External insulation?


Can't agree with your comments about old solid walls being damaged by internal insulation

If you have a solid wall of 60 cm ( U 1.0 ) , internal temp of 20 C and external temp of 0 C then your heat loss in Watts per m2 per hour is

1 x 20 = 20 Watts per m2 and in this case per 0.6 m3 ( taking thickness into account).

Do you really think that 20 W over one hour can put much heat into the best part of 1,000 kg of stone and mortar ?

I have to tell you I don't.

Insulation plus a vapour barrier will prevent the migration of humidity into the wall, where it will at some point condense and lower the insulation value of the wall even more.

Just absolutely wrong.
I've been a bricklayer since leaving school in 65 and have worked on many old buildings. I can assure you that internal insulation can cause timber rot in old buildings. This is based on experience and fact, not on calculations from a book. The balance in some old buildings will only need a slight change to cause a problem. For example a 9 inch exterior wall with the joist ends in the wall by 4 inches can easily become too damp with the loss of heat from the house. Even on a cavity wall, CWI has caused the bricks to spall in certain instances.
This does not apply to every old building, but is something that has to be considered.
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Hello Stuart

I'd just like to start by saying that I am 5 years or so younger than you so it is not really the case "it is on the screen so that's the answer".

I'm not a builder but have been renovating my place for a few years - this not to say I have any experience but some serious interest I can't and truthfully speaking would not want to put your experience in doubt - but have to say I don't understand it.

I have laid out my ideas as best I understand them.

Moisture causes damp and rot so if you prevent the moisture from getting to somewhere it can condense won't that prevent the rot ?

Introducing a sub-topic here, can you tell me as someone with experience when rot starts in joists and how quickly

if there is condensation how many years/decades will it be before the joists are weakened ?

I find it difficult to understand how condensation - as apposed to significant water ingress - can cause joist rot.

Thanks MW
The instances I am talking about are due to water ingress rather than condensation. A 9 inch solid wall will normally allow rainwater penetration for about 4 inches and then the water will evaporate out. This will vary on things like the type and condition of the bricks/mortar and the exposure.
In cases where there is a fine line between rot forming and not forming internal insulation could tip the balance.
If the moisture content of the joist ends reaches 20% or more, then dry rot could start. If it reaches 30% or more then wet rot is more likely.
There is no real time limit, as sometimes the timber will rot quickly.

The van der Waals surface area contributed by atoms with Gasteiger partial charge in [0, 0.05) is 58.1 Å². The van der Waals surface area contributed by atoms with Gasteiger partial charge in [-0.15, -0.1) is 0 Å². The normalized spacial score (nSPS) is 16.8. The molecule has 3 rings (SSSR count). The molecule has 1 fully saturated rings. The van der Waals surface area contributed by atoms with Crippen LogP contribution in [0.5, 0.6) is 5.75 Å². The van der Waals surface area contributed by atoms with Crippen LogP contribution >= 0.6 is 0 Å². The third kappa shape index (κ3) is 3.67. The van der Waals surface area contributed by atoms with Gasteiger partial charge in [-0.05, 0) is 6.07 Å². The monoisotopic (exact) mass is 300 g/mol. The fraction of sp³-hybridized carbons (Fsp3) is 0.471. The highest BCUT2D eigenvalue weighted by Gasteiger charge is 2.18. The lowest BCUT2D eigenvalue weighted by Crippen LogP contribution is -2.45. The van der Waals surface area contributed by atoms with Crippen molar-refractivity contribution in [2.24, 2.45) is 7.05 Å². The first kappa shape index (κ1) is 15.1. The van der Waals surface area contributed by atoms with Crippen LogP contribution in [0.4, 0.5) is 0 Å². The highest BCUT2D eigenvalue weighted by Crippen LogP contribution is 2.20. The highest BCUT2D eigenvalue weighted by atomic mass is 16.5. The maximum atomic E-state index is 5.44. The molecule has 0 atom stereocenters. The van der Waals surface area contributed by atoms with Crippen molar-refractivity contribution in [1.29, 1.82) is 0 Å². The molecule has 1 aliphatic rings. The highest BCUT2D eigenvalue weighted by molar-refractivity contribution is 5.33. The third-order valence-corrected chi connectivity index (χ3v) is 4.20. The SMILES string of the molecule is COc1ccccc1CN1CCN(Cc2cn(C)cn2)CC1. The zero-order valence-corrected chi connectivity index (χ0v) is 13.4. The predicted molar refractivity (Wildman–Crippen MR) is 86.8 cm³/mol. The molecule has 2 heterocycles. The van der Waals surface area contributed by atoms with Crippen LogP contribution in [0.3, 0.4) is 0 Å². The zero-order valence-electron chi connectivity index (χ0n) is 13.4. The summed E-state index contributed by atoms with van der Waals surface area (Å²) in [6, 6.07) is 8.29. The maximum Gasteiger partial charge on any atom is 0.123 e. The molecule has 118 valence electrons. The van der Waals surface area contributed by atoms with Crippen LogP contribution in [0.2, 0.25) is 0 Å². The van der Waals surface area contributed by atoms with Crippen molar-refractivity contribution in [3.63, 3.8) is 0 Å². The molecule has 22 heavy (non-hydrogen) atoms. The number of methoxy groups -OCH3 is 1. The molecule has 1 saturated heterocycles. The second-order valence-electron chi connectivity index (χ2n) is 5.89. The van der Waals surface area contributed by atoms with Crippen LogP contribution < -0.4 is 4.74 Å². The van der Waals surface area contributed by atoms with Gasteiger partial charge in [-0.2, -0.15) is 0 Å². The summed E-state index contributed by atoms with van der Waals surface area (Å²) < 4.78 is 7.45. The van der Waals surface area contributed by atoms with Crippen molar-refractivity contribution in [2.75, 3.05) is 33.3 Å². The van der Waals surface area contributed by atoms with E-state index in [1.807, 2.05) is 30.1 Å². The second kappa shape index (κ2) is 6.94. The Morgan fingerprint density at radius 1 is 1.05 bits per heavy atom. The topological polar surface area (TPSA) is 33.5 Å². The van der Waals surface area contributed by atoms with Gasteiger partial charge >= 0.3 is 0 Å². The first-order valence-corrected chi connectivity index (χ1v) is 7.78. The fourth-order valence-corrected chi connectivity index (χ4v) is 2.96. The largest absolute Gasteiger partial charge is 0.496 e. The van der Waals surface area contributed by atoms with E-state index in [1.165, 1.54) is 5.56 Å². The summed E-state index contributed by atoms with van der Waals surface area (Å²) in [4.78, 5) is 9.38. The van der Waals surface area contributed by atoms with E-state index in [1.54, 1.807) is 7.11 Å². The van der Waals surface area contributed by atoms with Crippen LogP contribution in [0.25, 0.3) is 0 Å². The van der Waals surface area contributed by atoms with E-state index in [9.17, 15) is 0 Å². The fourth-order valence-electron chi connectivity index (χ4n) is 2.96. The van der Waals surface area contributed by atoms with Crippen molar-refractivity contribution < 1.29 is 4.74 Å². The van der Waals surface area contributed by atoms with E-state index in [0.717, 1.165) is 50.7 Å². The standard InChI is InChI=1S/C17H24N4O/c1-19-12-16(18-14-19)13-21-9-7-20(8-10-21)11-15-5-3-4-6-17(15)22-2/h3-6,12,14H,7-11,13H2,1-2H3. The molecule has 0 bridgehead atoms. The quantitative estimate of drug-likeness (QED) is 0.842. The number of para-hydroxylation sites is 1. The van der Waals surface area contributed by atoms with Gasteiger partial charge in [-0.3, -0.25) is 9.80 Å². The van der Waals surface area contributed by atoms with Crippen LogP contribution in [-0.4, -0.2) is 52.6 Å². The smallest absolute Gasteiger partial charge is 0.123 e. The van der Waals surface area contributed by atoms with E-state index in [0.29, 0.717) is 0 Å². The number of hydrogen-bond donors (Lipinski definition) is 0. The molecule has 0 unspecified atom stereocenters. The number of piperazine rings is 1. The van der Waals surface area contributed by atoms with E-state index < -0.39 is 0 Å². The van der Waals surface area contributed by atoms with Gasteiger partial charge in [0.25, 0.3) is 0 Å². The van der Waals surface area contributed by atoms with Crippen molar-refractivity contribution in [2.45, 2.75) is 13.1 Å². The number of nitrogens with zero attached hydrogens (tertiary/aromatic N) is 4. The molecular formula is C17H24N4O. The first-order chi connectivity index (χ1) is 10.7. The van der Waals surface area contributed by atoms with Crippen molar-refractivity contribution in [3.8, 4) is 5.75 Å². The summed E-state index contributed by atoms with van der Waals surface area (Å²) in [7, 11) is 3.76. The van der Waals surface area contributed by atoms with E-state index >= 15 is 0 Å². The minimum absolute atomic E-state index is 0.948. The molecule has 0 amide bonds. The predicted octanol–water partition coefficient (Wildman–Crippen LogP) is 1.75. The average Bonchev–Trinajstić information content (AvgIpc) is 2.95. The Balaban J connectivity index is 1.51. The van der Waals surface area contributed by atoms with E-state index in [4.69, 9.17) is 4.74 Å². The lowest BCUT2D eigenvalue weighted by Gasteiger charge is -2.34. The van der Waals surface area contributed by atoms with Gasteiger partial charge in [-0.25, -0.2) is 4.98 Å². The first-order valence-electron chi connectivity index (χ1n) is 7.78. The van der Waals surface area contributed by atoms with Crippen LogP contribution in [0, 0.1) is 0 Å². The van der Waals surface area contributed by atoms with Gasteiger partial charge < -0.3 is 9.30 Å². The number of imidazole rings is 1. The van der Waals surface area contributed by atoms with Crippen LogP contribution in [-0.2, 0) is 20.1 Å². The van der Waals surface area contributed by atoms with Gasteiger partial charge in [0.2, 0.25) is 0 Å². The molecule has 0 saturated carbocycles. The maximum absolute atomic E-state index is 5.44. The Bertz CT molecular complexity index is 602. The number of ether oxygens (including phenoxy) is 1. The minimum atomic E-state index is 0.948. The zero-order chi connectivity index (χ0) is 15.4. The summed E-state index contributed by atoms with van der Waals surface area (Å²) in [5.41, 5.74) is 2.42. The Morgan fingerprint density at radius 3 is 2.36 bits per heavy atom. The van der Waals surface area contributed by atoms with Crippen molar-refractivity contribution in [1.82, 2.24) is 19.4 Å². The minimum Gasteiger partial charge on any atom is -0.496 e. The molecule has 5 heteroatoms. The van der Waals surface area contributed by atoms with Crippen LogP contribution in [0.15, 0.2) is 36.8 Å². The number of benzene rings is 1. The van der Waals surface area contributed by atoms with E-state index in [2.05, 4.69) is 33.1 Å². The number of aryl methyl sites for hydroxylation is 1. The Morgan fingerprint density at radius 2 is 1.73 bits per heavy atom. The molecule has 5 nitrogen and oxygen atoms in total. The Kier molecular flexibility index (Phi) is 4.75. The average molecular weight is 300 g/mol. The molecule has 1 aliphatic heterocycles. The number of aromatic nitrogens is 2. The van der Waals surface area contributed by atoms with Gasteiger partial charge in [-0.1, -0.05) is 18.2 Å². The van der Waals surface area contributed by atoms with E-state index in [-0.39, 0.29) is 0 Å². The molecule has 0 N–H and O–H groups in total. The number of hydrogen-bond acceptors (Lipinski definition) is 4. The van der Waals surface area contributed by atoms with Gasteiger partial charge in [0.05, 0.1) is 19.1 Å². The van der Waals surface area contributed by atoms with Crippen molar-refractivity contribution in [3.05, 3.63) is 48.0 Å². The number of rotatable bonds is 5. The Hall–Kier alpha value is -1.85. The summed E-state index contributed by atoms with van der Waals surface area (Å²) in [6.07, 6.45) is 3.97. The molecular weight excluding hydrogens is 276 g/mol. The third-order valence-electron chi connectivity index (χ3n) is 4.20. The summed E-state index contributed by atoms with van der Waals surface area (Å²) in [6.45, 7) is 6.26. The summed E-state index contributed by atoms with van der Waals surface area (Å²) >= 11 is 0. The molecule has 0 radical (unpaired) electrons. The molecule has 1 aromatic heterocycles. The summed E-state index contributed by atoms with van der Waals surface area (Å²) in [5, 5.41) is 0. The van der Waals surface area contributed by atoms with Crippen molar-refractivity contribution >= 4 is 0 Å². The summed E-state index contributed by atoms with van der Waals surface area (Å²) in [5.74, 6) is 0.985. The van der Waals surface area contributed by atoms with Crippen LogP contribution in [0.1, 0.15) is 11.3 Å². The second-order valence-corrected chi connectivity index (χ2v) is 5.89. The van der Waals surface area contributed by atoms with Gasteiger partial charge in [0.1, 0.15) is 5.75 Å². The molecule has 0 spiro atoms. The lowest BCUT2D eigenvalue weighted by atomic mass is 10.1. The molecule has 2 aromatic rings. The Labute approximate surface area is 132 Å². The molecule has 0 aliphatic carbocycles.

In many cases changing the fabric of the building with things like double glazing and insulation won't affect the timber enough, but in some will upset the balance enough to trigger a timber rot attack.
External insulation will protect the fabric of the building, but on old buildings will ruin the looks and can't usually be used. With external insulation condensation isn't really a problem as the walls will usually be warm enough to prevent it.
Regards Stuart
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Opps done it again - looks like it was the right thread but did not realise there was more than one page to the discussion!!

Well, while I'm here I may as well comment that heat loss is calculated in seconds (W/s) to obtain the heat loss for one hour it is necessary to multiply by 3600s/hr. MountainWalker - I would comment that your idea of heat loss is not correct, and there is a lot more to working out heat losses, and if your up for a bit of learning a good book to start with is 'environmental science - isbn 0582416205.
In the temperature range we are talking about C's are as good as K's (or maybe even better as there is less confusion).

Where the dew point line on the previously attached charts cuts into the room temperature lines this will indicate where condensation is most likely to occur through the building elements.

Otherwise happy interpretations on the charts!
Two forms of rot - Wet Rot - due to continuous water ingress - once water is stopped wet rot stops and its a case of repairing the damage.

Dry Rot - Dry rot starts with a combination of lack of ventilation and high humidity and warm/stagnant air which encourages a fungus to grow which gives off a musky/mushroom kind of smell. Unfortunately Dry Rot can simply survive on the moisture in the air, once established it destroys the cellulose fibres of the timber and although the timber may look ok it is like polystyrene and breaks easily leaving the timber with no structural strength. Once established dry rot is an absolute nightmare to get rid of/control. If this is diagnosed at an early stage get it sorted by a professional company as it is capable of traveling between the interface of the brickwork and plaster and it will even grow through brickwork and travel across pipework. Normal place to find dry rot is in basement properties which do not have adequate ventilation and/or in ground floor suspended floors where people have blocked up the perimeter air bricks or again in old basement properties where insufficient air bricks were provided and there is an underlying damp problem.



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